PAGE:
A passion or diversion
Alabama-based Melissa King started her blog in 2005 to post copies from her writing as a journalist. But soon after starting her “writechic” blog, she realized she could pull in a little income and “ramped up and regulated my writing for informative and entertainment purposes,” covering politics and taking an irreverent tone.
“I discovered I could make money writing on a blog while scrounging through want ads for freelance writing gigs,” King says.
But income is erratic and it has yet to replace her regular writing work. “I can pull in $50 and $650 a month depending on how much I want to work,” she says. “Regardless of how much or how little is written, the actual writing has to be good, error-free, interesting. That’s the most important thing.”
And passionate, if you’re Jan Norris. A former food-page editor for a newspaper in West Palm Beach, Fla., she launched her blog about “food, restaurants, recipes and pre-Disney Florida” in August 2008. She had left the paper but wasn’t ready to give up her love of food writing.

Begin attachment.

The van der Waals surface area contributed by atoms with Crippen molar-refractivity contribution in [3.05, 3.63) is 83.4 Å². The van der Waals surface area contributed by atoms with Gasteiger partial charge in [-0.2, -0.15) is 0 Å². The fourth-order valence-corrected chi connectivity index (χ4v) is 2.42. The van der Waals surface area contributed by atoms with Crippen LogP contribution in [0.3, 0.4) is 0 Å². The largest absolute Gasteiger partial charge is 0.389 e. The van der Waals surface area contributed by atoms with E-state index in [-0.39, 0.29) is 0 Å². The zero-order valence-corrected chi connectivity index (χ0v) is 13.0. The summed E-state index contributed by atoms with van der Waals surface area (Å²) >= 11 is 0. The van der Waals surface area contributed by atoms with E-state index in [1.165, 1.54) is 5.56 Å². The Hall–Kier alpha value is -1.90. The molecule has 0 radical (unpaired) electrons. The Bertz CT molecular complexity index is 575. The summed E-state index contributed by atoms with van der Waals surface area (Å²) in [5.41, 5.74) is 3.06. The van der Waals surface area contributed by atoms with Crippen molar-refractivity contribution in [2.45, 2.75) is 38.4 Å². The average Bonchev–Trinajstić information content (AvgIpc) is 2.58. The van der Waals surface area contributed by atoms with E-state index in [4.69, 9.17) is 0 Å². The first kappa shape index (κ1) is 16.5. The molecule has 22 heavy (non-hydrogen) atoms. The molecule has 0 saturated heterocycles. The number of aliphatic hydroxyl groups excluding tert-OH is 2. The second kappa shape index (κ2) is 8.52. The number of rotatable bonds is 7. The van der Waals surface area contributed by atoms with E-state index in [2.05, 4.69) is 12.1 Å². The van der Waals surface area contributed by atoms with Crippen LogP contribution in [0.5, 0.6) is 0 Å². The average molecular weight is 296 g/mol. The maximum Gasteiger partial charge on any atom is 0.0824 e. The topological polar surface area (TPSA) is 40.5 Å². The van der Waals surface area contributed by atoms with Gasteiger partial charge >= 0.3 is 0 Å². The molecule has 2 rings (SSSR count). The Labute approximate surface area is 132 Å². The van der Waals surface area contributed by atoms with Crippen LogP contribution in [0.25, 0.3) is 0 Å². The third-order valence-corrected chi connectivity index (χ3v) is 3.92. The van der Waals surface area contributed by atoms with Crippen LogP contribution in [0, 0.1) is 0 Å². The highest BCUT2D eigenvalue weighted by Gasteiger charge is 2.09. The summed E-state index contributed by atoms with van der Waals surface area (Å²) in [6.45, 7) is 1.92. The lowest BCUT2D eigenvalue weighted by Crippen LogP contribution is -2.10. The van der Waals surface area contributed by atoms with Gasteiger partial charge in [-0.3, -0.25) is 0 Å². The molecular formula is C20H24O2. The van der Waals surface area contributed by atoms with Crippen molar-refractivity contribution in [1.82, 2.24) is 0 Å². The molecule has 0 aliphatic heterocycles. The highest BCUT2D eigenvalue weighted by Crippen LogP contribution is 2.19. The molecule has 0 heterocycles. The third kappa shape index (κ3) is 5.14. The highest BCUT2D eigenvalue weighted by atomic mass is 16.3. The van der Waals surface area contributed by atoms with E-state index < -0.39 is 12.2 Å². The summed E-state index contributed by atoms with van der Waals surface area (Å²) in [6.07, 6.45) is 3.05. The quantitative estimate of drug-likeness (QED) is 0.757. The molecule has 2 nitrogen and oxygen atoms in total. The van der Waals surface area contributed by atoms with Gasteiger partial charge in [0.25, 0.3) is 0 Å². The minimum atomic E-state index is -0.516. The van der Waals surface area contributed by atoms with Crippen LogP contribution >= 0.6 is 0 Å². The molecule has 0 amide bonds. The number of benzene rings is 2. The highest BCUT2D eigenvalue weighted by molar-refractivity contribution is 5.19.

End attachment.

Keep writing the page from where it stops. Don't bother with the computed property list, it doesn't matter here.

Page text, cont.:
Norris spends 20 hours a week on the blog, producing content, managing comments and answering e-mails, but continues to supplement her income as a freelance writer for magazines and newspapers.
“I would really like to get to the point where (the blog) is all I do,” she added. To drive traffic to her blog, she’s joined Twitter, the micro-blogging service, and she boasts 500 followers.
She has relied on name recognition in her local market to sell ads to businesses there, such as the Florida Culinary Institute in West Palm Beach, which runs banner ads on her blog.
It’s a strategy that is gaining traction on the Internet, Agranoff says. “Hyperlocal blogs have become very popular, like one blogger who writes about things that are only happening in Coconut Grove (Fla.),” he says. “Local advertisers want to be there.”
Sponsored blogging drives cash flow
Another route for money-minded bloggers is to team up with sites that pay bloggers directly, mostly to do product reviews. For example, sites like Bloggerwave and PayPerPost team bloggers up with companies seeking online consumers.